Around our home, I have often mentioned the bus drivers around the state who drive the many miles to pick up kids and deposit them to school, and then home again later in the day. Each child that gets on and off the bus passes the driver. During this pandemic, it does not take a drawing to demonstrate potential problems.
When we talk about employees who are potentially impacted by the opening of schools we often hear concerns of the teachers, and rightly so, but we need to be mindful of all the people who are placing their health in danger by the opening of schools in districts where the medical data shows virtual learning would be the more appropriate way to proceed.
I have been most proud of the working men and women who have stepped up and voiced their medical concerns about the way businesses or public schools planned to re-open. At a time when the infection rates from COVID-19 and the death rates are increasing workers across the spectrum have every right to be concerned. No one should need to consider having a will updated before heading off to a job. No worker should wonder if they are bringing home a deadly virus to medically compromised family members or aging parents.
But those concerns are what some employers have placed upon their workers. Or tired to do, as with EPIC and their nearly 10,000 employees.
The Madison-area tech company had thought they could order workers to head back to the office spaces on their campus this week. Needless to say, many of those employees felt scared about returning to the limited workspace with thousands of their co-workers. So they stood up, spoke out, and took their message to the press.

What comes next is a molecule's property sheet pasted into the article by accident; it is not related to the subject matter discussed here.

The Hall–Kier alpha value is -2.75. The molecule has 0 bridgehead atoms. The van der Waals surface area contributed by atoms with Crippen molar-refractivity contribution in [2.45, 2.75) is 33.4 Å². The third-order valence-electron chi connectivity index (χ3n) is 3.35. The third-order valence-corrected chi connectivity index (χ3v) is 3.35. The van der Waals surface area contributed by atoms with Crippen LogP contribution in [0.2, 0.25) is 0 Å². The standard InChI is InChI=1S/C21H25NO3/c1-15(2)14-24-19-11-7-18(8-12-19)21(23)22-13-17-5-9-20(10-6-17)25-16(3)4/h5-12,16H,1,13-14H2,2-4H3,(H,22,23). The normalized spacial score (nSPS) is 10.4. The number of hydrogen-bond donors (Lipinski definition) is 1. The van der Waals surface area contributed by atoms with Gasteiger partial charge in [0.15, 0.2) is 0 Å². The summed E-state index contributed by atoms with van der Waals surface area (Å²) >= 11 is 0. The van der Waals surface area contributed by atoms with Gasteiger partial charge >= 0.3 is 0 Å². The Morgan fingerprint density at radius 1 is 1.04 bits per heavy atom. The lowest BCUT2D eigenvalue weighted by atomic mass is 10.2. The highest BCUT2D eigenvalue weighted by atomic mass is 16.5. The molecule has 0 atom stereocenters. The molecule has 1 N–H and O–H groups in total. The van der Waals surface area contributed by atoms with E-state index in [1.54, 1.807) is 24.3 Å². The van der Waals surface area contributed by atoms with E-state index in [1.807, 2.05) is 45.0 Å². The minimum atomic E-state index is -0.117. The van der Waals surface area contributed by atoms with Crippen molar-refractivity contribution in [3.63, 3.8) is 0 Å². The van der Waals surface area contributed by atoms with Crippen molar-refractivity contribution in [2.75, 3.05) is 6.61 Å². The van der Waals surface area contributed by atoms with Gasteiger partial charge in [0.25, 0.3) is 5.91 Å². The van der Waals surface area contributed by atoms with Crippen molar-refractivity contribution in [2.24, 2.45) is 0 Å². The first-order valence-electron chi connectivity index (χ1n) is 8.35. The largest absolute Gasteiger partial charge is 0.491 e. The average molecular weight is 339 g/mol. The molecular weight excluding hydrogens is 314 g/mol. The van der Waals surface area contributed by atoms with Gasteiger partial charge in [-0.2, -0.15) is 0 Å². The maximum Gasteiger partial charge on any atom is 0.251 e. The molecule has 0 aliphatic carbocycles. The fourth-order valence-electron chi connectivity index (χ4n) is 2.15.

The reason such public measures were necessary is what locals have known for a very long time. Epic is notorious for stemming any desire of the employees to unionize and promote their common grievances. So when it came to a matter of life and death workers proved more than able to be loud spokespeople for their well-being.
With public pressure and bad PR EPIC bent to the demands of the pandemic. That it took a public rebuke to allow for a positive outcome speaks volumes about the struggle still being fought for workers’ rights.
In an email to employees this weekend Epic stated they will not require workers to return to work in-person. Instead, Epic stated that if employees “do not feel that their personal circumstances or concerns allow them to return to campus, they are no longer required to do so.”
One might hope that in these troubling times there would be a higher regard for each other, along with a propensity to make health safety the default action. But when it comes to the well-being of workers there continues to be callousness from too many employers. Therefore, workers have rightly pushed back and proved their leverage concerning what offices will be filled or desks staffed.
I am confident, in time, we will find a working vaccine and this chapter will close on the virus. But reaching that point must not be over the hospital beds and coffins of workers who were not treated fairly.
And so it goes.